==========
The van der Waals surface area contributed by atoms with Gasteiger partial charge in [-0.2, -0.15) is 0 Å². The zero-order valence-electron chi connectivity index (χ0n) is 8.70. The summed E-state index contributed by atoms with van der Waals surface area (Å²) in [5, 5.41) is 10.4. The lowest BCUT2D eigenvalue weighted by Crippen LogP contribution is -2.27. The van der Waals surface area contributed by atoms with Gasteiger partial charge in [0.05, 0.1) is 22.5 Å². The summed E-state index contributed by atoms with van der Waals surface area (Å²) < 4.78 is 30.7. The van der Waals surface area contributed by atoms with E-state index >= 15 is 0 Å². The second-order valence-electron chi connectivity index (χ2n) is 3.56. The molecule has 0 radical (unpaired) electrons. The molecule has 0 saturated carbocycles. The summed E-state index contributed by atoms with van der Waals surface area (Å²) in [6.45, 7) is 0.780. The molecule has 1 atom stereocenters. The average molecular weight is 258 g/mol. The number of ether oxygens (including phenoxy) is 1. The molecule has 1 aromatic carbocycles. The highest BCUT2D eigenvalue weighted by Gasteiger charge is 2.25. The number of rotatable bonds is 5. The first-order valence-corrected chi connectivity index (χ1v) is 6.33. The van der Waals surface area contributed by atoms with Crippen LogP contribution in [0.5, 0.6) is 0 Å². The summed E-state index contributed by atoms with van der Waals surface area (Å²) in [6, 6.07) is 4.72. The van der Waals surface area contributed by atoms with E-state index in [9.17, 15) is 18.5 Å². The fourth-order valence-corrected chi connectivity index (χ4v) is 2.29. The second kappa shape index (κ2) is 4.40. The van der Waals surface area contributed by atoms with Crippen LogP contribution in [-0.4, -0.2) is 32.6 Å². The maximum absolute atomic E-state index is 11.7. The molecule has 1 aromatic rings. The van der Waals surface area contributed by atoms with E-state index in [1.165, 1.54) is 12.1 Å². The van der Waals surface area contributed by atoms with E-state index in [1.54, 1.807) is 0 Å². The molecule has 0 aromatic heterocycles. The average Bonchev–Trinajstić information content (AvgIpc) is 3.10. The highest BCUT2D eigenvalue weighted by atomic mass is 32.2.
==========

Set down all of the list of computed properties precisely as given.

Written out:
The van der Waals surface area contributed by atoms with Gasteiger partial charge in [-0.2, -0.15) is 0 Å². The zero-order valence-electron chi connectivity index (χ0n) is 8.70. The summed E-state index contributed by atoms with van der Waals surface area (Å²) in [5, 5.41) is 10.4. The lowest BCUT2D eigenvalue weighted by Crippen LogP contribution is -2.27. The van der Waals surface area contributed by atoms with Gasteiger partial charge in [0.05, 0.1) is 22.5 Å². The summed E-state index contributed by atoms with van der Waals surface area (Å²) < 4.78 is 30.7. The van der Waals surface area contributed by atoms with E-state index >= 15 is 0 Å². The second-order valence-electron chi connectivity index (χ2n) is 3.56. The molecule has 0 radical (unpaired) electrons. The molecule has 0 saturated carbocycles. The summed E-state index contributed by atoms with van der Waals surface area (Å²) in [6.45, 7) is 0.780. The molecule has 1 atom stereocenters. The average molecular weight is 258 g/mol. The number of ether oxygens (including phenoxy) is 1. The molecule has 1 aromatic carbocycles. The highest BCUT2D eigenvalue weighted by Gasteiger charge is 2.25. The number of rotatable bonds is 5. The first-order valence-corrected chi connectivity index (χ1v) is 6.33. The van der Waals surface area contributed by atoms with Crippen LogP contribution in [0.5, 0.6) is 0 Å². The summed E-state index contributed by atoms with van der Waals surface area (Å²) in [6, 6.07) is 4.72. The van der Waals surface area contributed by atoms with E-state index in [9.17, 15) is 18.5 Å². The fourth-order valence-corrected chi connectivity index (χ4v) is 2.29. The second kappa shape index (κ2) is 4.40. The van der Waals surface area contributed by atoms with Crippen LogP contribution in [-0.4, -0.2) is 32.6 Å². The maximum absolute atomic E-state index is 11.7. The molecule has 1 aromatic rings. The van der Waals surface area contributed by atoms with E-state index in [1.165, 1.54) is 12.1 Å². The van der Waals surface area contributed by atoms with E-state index in [1.54, 1.807) is 0 Å². The molecule has 0 aromatic heterocycles. The average Bonchev–Trinajstić information content (AvgIpc) is 3.10. The highest BCUT2D eigenvalue weighted by atomic mass is 32.2.